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sounds good. Yeah, I got pretty lucky there, I'd say.

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cbreeden commented Jan 19, 2017

sounds good. Yeah, I got pretty lucky there, I'd say.

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I went ahead and decided to modify the write(..) method to hash in 4-byte chunks:

    fn write(&mut self, bytes: &[u8]) {
        let mut buf = bytes;
        while buf.len() >= 4 {
            let n = buf.read_u32::<NativeEndian>().unwrap();
            self.write_u32(n);
        }

        for byte in buf {
            let i = *byte;
            self.add_to_hash(i as usize);
        }
    }

Testing this with a few ascii byte slices yield these results:

 name           old ns/iter  chunks ns/iter  diff ns/iter   diff %  speedup
 bench_3chars   2            3                          1   50.00%   x 0.67
 bench_4chars   3            2                         -1  -33.33%   x 1.50
 bench_11chars  8            5                         -3  -37.50%   x 1.60
 bench_12chars  9            3                         -6  -66.67%   x 3.00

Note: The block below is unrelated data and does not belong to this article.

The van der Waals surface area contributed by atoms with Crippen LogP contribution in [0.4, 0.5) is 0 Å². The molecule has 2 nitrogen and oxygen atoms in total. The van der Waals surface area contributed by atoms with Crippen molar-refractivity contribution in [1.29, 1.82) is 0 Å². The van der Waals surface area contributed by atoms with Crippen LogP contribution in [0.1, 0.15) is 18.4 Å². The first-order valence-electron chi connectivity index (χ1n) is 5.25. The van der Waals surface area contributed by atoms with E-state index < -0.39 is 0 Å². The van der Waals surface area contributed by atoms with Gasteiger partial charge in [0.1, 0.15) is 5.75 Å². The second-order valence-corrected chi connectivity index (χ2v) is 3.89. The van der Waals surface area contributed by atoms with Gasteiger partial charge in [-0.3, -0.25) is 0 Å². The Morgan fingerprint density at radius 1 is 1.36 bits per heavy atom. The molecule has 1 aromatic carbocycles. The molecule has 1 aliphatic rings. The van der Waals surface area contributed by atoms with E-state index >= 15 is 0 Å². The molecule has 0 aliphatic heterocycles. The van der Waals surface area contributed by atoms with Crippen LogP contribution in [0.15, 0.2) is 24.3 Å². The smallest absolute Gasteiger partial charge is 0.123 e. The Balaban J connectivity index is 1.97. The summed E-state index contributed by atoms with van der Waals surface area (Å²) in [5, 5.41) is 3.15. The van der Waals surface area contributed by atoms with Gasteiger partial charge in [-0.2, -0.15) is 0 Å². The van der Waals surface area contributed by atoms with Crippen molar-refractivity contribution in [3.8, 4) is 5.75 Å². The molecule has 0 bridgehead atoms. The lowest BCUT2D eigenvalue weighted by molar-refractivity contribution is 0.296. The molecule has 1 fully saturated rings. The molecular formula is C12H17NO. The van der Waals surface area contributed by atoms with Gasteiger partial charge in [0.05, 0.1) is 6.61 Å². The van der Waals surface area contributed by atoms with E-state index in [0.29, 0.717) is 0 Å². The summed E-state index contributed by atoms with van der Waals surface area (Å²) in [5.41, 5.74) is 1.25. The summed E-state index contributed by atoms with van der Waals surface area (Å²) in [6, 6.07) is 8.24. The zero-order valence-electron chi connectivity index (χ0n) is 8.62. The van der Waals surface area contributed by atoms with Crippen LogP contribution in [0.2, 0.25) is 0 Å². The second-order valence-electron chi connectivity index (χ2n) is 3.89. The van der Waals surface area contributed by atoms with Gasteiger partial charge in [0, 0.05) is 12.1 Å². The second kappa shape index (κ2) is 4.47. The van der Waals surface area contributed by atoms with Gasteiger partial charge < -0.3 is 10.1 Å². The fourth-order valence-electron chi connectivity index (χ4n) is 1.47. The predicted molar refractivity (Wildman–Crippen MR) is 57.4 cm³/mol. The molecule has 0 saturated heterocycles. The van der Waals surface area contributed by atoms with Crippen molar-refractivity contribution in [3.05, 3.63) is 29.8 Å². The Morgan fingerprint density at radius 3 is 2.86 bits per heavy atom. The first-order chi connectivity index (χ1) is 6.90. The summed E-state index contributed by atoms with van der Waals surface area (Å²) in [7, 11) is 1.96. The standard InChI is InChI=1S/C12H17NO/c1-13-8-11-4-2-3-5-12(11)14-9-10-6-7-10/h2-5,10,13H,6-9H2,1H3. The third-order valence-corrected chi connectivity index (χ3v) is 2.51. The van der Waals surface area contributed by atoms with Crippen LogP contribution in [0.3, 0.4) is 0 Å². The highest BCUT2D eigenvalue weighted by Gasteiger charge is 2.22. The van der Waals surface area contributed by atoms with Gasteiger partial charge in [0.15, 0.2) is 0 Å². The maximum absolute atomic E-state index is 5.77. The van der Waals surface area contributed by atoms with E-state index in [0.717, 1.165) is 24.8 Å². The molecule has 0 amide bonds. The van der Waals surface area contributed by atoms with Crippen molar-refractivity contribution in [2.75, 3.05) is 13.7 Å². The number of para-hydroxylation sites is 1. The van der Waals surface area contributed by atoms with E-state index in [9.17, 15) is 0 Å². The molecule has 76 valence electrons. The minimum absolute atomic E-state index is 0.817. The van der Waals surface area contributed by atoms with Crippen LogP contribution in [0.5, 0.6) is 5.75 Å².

bench_23chars  21           8                        -13  -61.90%   x 2.62
 bench_24chars  24           6                        -18  -75.00%   x 4.00

It appears that there is a clear win for hashing any byte slice with length > 3, which I believe is the common case. For some reason there is a regression when hashing in chunks of u64. (x64 Intel i7-6600U @ 2.6 GHz, Windows 10).

@nnethercote I know that you said .write() was called less than 1% of the time in your testing, but do you mind me asking what commands you used to for the rustc profile benchmarks? I would be curious if a patch like this would make any difference.

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cbreeden commented May 19, 2017

I went ahead and decided to modify the write(..) method to hash in 4-byte chunks:

    fn write(&mut self, bytes: &[u8]) {
        let mut buf = bytes;
        while buf.len() >= 4 {
            let n = buf.read_u32::<NativeEndian>().unwrap();
            self.write_u32(n);
        }

        for byte in buf {
            let i = *byte;